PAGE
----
later, transferred all the rights on that stream to the water company.
The Albany Water Works Company was incorporated in 1802 with a
capital of §40,000. The first trustees were Stephen Lush, Pliilip Van
Rensselaer, and John Tayler. The work of laying iron and wooden
jiipes through the principal streets was immediately commenced, and
the' Maezlandt Kill continued to be the source of supply until 1837,
when that stream failed to meet the demands made upon it and the


Middle Brocjk was drawn upon. Within a few years both streams proved
inadequate, and in 1845 a part of the Patroon's Creek was purchased by
the company. Meanwhile in 1844 the capital of the company was
increased to $80,000, and in the same year the Albany Hydrant Company
was incorporated, with John Townsend, John K. Paige, Bradford R.
Wood, James D. Wasson, Barnum Whipple, Rufus W. Peckham, and
Peter Gansevoort, trustees. This company caused extensive investi-
gation and surveys to be made for the purpose of providing a better
water supply, but nothing further was done.

A long-existing sentiment among progressive citizens that it would
be wise for the city to own its own water works culminated in the sub-
mission of a bill to the Legislature by the corporation, which became
a law April 9, 1850. This law empowered the council to appoint a
board of five water commissioners, whose most important duty at that
time was to make the necessary investigations and report upon the
most feasible plan for establishing adequate water works for the city at
a cost not exceeding $600,000. The first water commission comprised
James Stevenson, Erastus Corning, John Townsend, John Tayler and
Robert E. Temple. The commission entered at once upon their task
and had examinations made of the Hudson River, Patroon's Creek, the
Normans Kill and the lakes on the Helderbergs. Plans were finally
devised and reported which met the approval of the coiuicil. On Au
gust 23, 1850, all the sources of water supply owned by the old com-
pany were purchased for $150,000, and most of the wooden pipes were
superseded by iron, but the old method of obtaining water by gravita-
tion was continued some years, the supply being the Maeztland Kill,
with a further source which was adopted in 1851. This was provided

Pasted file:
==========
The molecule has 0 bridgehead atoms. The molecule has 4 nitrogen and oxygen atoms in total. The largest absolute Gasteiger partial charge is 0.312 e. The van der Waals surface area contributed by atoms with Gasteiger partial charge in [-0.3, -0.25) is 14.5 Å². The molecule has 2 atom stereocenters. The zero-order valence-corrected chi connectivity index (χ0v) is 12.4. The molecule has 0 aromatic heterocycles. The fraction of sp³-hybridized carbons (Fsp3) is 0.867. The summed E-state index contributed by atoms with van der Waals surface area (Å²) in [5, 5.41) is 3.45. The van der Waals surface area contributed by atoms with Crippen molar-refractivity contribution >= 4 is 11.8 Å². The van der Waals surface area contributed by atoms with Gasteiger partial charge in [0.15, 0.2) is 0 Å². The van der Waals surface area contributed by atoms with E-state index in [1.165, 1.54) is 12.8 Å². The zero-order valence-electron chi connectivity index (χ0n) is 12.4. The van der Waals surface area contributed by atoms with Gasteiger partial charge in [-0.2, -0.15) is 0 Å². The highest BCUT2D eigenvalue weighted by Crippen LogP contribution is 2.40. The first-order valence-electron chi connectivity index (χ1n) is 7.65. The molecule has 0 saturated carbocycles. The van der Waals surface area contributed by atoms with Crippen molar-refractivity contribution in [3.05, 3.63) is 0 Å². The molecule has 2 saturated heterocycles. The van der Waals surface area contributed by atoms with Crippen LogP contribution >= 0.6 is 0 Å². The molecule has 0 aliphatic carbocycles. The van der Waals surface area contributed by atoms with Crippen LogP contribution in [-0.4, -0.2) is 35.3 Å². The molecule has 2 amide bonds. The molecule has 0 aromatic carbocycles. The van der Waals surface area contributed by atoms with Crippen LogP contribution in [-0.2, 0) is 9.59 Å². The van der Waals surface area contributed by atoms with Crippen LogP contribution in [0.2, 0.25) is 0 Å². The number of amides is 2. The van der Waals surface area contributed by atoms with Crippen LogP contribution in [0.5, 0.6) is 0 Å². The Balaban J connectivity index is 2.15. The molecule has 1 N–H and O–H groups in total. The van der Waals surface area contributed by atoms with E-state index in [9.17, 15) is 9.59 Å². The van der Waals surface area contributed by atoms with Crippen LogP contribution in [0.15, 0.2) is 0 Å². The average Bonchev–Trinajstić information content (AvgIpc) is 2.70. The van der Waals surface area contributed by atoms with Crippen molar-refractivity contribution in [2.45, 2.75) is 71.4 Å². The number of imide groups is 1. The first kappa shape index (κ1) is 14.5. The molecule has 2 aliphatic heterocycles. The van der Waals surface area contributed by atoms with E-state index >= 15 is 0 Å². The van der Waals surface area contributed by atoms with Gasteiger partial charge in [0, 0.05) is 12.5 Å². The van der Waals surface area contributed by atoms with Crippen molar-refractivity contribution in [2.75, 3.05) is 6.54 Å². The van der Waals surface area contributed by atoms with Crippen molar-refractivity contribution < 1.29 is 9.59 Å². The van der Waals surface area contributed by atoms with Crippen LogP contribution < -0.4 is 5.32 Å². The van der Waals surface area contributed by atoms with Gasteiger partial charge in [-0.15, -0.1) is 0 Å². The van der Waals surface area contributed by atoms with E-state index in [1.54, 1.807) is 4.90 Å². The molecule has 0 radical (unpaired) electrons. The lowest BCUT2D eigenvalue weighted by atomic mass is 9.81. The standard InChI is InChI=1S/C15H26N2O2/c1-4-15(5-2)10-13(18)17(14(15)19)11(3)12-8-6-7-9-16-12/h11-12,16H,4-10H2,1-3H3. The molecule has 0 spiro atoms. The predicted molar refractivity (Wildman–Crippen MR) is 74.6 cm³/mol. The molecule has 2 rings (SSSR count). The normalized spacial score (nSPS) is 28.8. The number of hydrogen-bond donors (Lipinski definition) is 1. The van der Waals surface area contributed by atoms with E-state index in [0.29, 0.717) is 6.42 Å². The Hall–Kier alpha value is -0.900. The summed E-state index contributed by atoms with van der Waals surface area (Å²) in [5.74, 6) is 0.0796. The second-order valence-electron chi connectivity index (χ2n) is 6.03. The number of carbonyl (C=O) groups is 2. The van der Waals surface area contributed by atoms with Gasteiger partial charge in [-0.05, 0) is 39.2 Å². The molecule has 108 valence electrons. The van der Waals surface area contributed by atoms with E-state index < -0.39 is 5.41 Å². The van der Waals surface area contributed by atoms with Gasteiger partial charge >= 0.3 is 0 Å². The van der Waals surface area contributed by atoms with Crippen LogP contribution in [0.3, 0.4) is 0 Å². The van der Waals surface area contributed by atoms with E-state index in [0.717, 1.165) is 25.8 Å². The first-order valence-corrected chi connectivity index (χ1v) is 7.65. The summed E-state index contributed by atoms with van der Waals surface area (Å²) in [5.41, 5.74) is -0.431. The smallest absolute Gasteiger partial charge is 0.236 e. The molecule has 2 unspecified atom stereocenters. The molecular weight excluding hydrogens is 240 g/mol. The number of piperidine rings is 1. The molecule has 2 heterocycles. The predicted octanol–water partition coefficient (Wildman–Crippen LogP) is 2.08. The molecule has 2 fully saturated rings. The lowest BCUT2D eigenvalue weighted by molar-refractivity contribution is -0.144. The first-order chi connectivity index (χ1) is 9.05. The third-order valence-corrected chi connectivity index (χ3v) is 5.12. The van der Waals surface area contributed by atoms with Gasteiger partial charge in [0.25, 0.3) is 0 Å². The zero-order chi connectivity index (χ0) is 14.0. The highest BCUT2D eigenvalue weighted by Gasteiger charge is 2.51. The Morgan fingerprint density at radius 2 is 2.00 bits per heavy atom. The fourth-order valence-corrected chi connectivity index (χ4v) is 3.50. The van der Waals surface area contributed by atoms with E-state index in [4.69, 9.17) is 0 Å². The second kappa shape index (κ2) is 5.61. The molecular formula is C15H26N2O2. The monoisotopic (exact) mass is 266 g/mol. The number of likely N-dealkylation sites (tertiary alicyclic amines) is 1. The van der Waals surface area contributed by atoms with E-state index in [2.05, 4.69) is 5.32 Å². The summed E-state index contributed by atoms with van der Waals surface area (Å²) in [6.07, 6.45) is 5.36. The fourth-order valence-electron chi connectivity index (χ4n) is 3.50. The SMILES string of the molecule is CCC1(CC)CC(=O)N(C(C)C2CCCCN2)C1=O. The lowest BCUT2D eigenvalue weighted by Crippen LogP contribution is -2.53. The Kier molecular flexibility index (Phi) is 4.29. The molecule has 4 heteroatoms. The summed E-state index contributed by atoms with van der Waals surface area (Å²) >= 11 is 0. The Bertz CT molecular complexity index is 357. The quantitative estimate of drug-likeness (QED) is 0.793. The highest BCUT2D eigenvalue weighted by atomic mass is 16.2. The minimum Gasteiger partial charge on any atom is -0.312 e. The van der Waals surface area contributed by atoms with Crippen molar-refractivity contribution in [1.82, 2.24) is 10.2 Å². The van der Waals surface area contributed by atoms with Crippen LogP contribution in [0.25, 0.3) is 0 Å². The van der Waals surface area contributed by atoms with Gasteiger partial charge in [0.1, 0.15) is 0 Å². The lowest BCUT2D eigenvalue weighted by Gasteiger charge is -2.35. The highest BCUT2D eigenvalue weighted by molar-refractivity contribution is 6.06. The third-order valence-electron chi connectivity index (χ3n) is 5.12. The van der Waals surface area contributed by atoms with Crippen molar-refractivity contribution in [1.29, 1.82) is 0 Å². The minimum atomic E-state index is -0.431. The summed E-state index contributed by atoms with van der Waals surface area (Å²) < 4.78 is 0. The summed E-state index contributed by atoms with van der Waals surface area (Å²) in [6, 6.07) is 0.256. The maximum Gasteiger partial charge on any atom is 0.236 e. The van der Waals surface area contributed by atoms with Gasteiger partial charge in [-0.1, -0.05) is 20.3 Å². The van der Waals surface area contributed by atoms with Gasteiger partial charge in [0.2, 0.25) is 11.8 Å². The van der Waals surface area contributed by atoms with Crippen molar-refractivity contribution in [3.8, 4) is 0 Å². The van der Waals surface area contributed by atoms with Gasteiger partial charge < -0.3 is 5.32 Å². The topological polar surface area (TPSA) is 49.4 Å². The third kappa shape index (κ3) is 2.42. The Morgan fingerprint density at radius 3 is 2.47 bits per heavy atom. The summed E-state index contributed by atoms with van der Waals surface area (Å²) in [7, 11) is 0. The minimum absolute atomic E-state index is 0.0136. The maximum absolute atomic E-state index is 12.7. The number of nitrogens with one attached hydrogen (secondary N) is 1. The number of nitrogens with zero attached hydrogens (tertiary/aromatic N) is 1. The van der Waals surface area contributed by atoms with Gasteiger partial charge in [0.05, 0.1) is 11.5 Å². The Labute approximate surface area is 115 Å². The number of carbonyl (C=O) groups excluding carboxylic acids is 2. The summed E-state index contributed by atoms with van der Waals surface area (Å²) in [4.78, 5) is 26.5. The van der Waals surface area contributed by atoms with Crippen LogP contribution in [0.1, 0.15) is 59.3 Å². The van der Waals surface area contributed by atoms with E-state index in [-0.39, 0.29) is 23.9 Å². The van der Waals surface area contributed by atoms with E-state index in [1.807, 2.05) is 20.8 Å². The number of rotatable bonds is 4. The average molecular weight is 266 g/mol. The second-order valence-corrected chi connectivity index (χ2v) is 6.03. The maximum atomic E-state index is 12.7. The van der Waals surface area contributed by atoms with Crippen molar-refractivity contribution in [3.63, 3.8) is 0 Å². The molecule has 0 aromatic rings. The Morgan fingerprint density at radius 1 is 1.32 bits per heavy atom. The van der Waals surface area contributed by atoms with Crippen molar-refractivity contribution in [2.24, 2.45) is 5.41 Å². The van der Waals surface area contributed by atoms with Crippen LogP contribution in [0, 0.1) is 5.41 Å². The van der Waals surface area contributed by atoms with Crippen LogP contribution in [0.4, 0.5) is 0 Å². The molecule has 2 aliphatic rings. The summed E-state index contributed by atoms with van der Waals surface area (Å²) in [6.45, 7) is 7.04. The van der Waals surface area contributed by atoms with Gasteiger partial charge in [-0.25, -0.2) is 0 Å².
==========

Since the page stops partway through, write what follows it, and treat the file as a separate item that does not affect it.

by building a dam about six miles west of the city where three streams
united to form the Patroon's Creek, thus creating a body of water since
called Rensselaer Lake, covering full forty acres of land and holding
about '200,000,00(1 gallons. From this lake an egg shaped brick con-
duit four feet high and nearly four miles long, was built to Bleecker
reservoir, with a capacity of 30,000,000 gallons. In the same year two
other reservoirs were built a little east of West Albany, which took the
names of LTpperand Lower Tivoli Lakes, the upper one being for stor-
age and the lower for distribution. These received their supply from
water entering the creek east of Rensselaer Lake. From the lower
lake a 24-inch main was laid to the intersection of North Pearl and
Van Woert streets, where the water entered the distributing mains.



This was the system of water supply up to 1S75, and included iron
mains all through the city east of Bleecker reservoir.

Before the year last named, however, the demand upon the water
supply was so great, owing to growth of the city, that several water
famines occurred, and it was evident that something must be done for
relief. The Hudson River was now brought forward and discussed as a
proper source of supply, and thorough analyses and investigations were
made to determine its purity. O. F. Chandler, Ph.D., made an analysis
of the water in ] 872 and said : "I have no hesitation in recommending it
as a suitable and proper source of supply." This decision he supported
in 1885, when asked by the water commissioners if anything had taken
place since his first analysis to lead him to change his first opinion.
The plans of the water commissioners for the adoption of the river as
a source of supply were carried out in in 1875, the water being taken
from beyond the pier, carried into a well chamber six feet in diam-
eter and eighty feet deep through a copper wire screen of one hundred
meshes to the inch, and thence through a culvert below low water
mark. From this well chamber was extended a tunnel five feet in
diameter and nearly nine hundred feet long under the basin to the
pumping works, corner of Montgomery and Quackenbush streets,
where engines were established which operated pumps to force the sup-
ply into Bleecker reservoir. While this plan gave an abundant supply
to the district east of Bleecker reservoir, there were more elevated
parts of the city that received no benefit from the new arrangement.
To improve the conditions another reservoir was built in 1878 on Pros-
pect Hill with a capacity of 7,000,000 gallons, and into this water is
pumped from the Bleecker reservoir. The use of water from the Hudson